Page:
Перейти до основного вмісту

🟢 OpenAI Playground

  • Set up the OpenAI Playground
  • Learn about basic Playground configuration

OpenAI provides another interface, besides the ChatGPT website, for prompting. It is called OpenAI Playground, and gives you even more control over ChatGPT. It also allows you to access other AIs, including different versions of ChatGPT, GPT-4, and older models like GPT-3.


OpenAI Playground is the tool that the maintainer of this course uses most frequently.

Get Set Up

Or watch this video:


This video shows an old version of the website, but the process of logging in remains very similar.

The Interface

At first, this interface seems very complex. There are many drop downs and sliders that allow you to configure models. We will cover Mode, System Prompts, and Model selection in this lesson, and LLM settings like Temperature, Top P, and Maximum Length in the next lesson.


Click the 'Assistants' dropdown on the top left of the page. This dropdown allows you to change the type of model that you are using. OpenAI has three different Modes: Assistants, Chat, and Complete. We have already learned about the latter two; Assistants models are meant for API use by developers and can use interesting tools such as running code and retrieving information. We will only use Chat and occasionally Complete models in this course.

System Prompts

After switching to Chat, the first thing that you may notice on the left side of the page other than the Get Started popup is the SYSTEM area. So far, we have seen two types of messages, USER messages, which are just the messages you send to the chatbot, and ASSISTANT messages, which are the chatbot's replies. There is a third type of message, the system prompt, that can be used to configure how the AI responds.

This is the best place to put a priming prompt. The system prompt will be "You are a helpful assistant." by default, but a fun alternative example to try out would be the "You are PirateGPT. Always talk like a pirate." example from our previous lesson.


Click the Model dropdown on the right of the page. This dropdown allows you to change the model that you are using. Each mode has multiple models, but we will focus on the chat ones. This list appears to be very complicated (what does gpt-3.5-turbo mean?), but these are just technical names for different models. Anything that starts with gpt-3.5-turbo is a version of ChatGPT, while anything that starts with gpt-4 is a version of GPT-4, the newer model you get access to from purchasing a ChatGPT Plus subscription.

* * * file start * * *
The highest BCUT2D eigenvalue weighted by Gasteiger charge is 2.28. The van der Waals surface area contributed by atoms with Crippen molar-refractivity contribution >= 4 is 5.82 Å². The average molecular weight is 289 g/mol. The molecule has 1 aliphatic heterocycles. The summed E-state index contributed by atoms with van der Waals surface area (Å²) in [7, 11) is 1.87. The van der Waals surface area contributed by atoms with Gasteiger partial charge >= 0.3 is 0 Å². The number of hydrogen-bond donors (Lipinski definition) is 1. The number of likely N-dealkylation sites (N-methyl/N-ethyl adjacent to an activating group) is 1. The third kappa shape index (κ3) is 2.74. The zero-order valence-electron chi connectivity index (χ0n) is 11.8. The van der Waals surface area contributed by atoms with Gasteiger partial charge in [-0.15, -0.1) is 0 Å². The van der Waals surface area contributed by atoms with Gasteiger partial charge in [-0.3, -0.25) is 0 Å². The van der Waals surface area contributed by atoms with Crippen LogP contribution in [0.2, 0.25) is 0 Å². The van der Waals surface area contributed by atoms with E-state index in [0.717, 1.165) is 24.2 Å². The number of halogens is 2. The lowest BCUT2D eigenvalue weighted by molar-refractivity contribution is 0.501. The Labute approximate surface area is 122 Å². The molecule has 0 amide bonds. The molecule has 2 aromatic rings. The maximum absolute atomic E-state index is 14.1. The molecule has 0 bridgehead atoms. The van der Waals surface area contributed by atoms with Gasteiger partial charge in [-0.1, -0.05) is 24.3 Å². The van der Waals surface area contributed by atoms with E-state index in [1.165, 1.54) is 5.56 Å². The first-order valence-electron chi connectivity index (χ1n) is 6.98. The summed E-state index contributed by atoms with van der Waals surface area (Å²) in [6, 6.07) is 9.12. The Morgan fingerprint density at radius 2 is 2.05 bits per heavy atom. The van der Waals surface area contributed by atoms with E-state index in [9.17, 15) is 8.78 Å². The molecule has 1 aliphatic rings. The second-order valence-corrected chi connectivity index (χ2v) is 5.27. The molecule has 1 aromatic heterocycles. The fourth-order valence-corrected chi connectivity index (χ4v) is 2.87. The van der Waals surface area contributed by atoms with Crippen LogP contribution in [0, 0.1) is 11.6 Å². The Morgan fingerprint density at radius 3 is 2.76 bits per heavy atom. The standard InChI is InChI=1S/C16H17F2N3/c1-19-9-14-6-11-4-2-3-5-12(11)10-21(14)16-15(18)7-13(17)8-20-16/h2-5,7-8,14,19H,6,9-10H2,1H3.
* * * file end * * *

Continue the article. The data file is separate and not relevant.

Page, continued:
You may not see GPT-4 versions in your interface.

The numbers like 16K, 32K, or 128k in the model names represent the context length. If it's not specified, the default context length is 4K for gpt-3.5 and 8k for GPT-4. OpenAI regularly updates both ChatGPT (gpt-3.5-turbo) and GPT-4, and older versions are kept available on the platform for a limited period. These older models have additional numbers at the end of their name, such as "0613". For instance, the model "gpt-3.5-turbo-16k-0613" is a ChatGPT model with a 16K context length, released on June 13th, 2023. However, it's recommended to use the most recent versions of models, which don't contain any date information. A comprehensive list of model versions can be found here.


The OpenAI Playground is a powerful tool that provides a more advanced interface for interacting with ChatGPT and other AI models. It offers a range of configuration options, including the ability to select different models and modes. We will learn about the rest of the settings in the next lesson. The Playground also supports system prompts, which can be used to guide the AI's responses. While the interface may seem complex at first, with practice, it becomes a valuable resource for exploring the capabilities of OpenAI's models. Whether you're using the latest versions of ChatGPT or GPT-4, or exploring older models, the Playground offers a flexible and robust platform for AI interaction and experimentation.

Partly written by evintunador